Title History of Professional Nursing in the United States
Subtitle Toward a Culture of Health
Author Arlene W. Keeling, John C. Kirchgessner, Michelle C. Hehman
ISBN 9780826133120
List price USD 85.00
Price outside India Available on Request
Original price
Binding Paperback
No of pages 416
Book size 216 x 279 mm
Publishing year 2018
Original publisher Springer Publishing Company
Published in India by Springer Publishing Company
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Sales territory Bangladesh, India, Pakistan, Sri Lanka
Status New Arrival
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For over 400 years, a diverse array of nurses, nurses’ aides, midwives, and public-minded citizens across the United States have attended to the health care of America’s equally diverse populations. Beginning in 1607 when the first Englishmen landed in Virginia, and concluding in 2016 when Flint, Michigan, was declared to be in a state of emergency, this expansive nursing history text for undergraduate and graduate nursing programs examines the history of the nursing profession to help the reader better understand how nursing became what it is today.

Grounded in the premise that health care can and should be promoted in partnership with communities to provide quality care for all, this history analyzes the resilience and innovation of nurses who provided care for the most underprivileged populations, such as slaves on Southern plantations, immigrants in tenements in Manhattan’s Lower East Side, and isolated populations in rural Kentucky. It takes into account issues of race, class, and gender, and the influence of these factors on nurses and patients.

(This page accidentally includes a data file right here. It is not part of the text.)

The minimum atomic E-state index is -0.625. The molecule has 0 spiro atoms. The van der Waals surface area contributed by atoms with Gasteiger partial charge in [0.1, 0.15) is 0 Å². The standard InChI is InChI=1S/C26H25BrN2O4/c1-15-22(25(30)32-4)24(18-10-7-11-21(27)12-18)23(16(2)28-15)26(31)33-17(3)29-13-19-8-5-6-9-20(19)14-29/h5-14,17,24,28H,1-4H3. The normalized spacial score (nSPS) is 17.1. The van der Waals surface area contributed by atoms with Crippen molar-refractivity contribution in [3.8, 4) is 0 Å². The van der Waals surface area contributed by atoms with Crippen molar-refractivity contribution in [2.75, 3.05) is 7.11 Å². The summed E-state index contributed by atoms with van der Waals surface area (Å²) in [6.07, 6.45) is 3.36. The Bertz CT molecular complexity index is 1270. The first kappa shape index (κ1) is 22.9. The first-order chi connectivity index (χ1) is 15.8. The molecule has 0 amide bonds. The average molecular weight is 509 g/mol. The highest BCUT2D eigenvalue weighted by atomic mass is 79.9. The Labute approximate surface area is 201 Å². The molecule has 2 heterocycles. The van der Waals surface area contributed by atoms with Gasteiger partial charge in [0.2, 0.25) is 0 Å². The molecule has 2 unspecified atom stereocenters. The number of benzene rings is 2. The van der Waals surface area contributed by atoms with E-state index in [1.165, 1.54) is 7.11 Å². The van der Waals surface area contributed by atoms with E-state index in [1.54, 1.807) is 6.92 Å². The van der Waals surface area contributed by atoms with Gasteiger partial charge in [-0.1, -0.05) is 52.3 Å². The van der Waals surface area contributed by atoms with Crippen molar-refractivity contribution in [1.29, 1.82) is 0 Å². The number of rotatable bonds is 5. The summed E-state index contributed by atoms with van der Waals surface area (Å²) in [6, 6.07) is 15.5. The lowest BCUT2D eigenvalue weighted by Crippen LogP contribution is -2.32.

Featuring nearly 300 photos, oral histories, and personal accounts from varied settings in the United States and other countries, the narrative discusses major medical and scientific advances, prominent leaders and grassroots movements in nursing, and ethical dilemmas that nurses faced with each change in the profession. Chapters include discussion questions for class sessions as well as a list of suggested reading.


Examines the history of nursing during the past four centuries

Links challenges for nurses in the past to those of present-day nurses

Includes oral histories, medical discoveries, legal and ethical issues, personal perspectives, archival sites, discussion questions, suggested reading, and abundant notes

Covers drugs, technological innovations, and scientific advances in each era


Foreword by Barbra Mann Wall, PhD, RN, FAAN



Share History of Professional Nursing in the United States: Toward a Culture of Health

Chapter 1. Nursing in the Colonial Era and Early Days of the United States, 1607–1840 (John C. Kirchgessner)